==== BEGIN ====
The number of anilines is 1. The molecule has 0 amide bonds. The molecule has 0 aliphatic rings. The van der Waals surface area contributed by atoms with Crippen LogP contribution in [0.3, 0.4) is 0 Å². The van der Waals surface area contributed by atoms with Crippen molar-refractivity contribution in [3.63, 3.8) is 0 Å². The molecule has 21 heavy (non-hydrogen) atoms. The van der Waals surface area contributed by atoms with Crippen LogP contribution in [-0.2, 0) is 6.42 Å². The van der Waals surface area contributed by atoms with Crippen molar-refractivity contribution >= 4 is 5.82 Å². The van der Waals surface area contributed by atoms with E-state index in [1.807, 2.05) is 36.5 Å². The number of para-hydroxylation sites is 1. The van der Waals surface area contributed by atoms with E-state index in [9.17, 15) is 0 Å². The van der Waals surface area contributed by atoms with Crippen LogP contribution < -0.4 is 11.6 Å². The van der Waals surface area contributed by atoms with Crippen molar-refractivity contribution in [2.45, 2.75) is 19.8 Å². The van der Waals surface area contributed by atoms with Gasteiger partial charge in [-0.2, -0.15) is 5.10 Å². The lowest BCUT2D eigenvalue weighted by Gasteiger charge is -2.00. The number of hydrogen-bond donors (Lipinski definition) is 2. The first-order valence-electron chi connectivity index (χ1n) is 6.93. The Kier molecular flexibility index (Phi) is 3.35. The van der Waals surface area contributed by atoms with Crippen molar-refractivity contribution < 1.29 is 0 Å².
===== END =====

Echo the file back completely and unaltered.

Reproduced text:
The number of anilines is 1. The molecule has 0 amide bonds. The molecule has 0 aliphatic rings. The van der Waals surface area contributed by atoms with Crippen LogP contribution in [0.3, 0.4) is 0 Å². The van der Waals surface area contributed by atoms with Crippen molar-refractivity contribution in [3.63, 3.8) is 0 Å². The molecule has 21 heavy (non-hydrogen) atoms. The van der Waals surface area contributed by atoms with Crippen LogP contribution in [-0.2, 0) is 6.42 Å². The van der Waals surface area contributed by atoms with Crippen molar-refractivity contribution >= 4 is 5.82 Å². The van der Waals surface area contributed by atoms with E-state index in [1.807, 2.05) is 36.5 Å². The number of para-hydroxylation sites is 1. The van der Waals surface area contributed by atoms with E-state index in [9.17, 15) is 0 Å². The van der Waals surface area contributed by atoms with Crippen LogP contribution < -0.4 is 11.6 Å². The van der Waals surface area contributed by atoms with Crippen molar-refractivity contribution in [2.45, 2.75) is 19.8 Å². The van der Waals surface area contributed by atoms with Gasteiger partial charge in [-0.2, -0.15) is 5.10 Å². The lowest BCUT2D eigenvalue weighted by Gasteiger charge is -2.00. The number of hydrogen-bond donors (Lipinski definition) is 2. The first-order valence-electron chi connectivity index (χ1n) is 6.93. The Kier molecular flexibility index (Phi) is 3.35. The van der Waals surface area contributed by atoms with Crippen molar-refractivity contribution < 1.29 is 0 Å².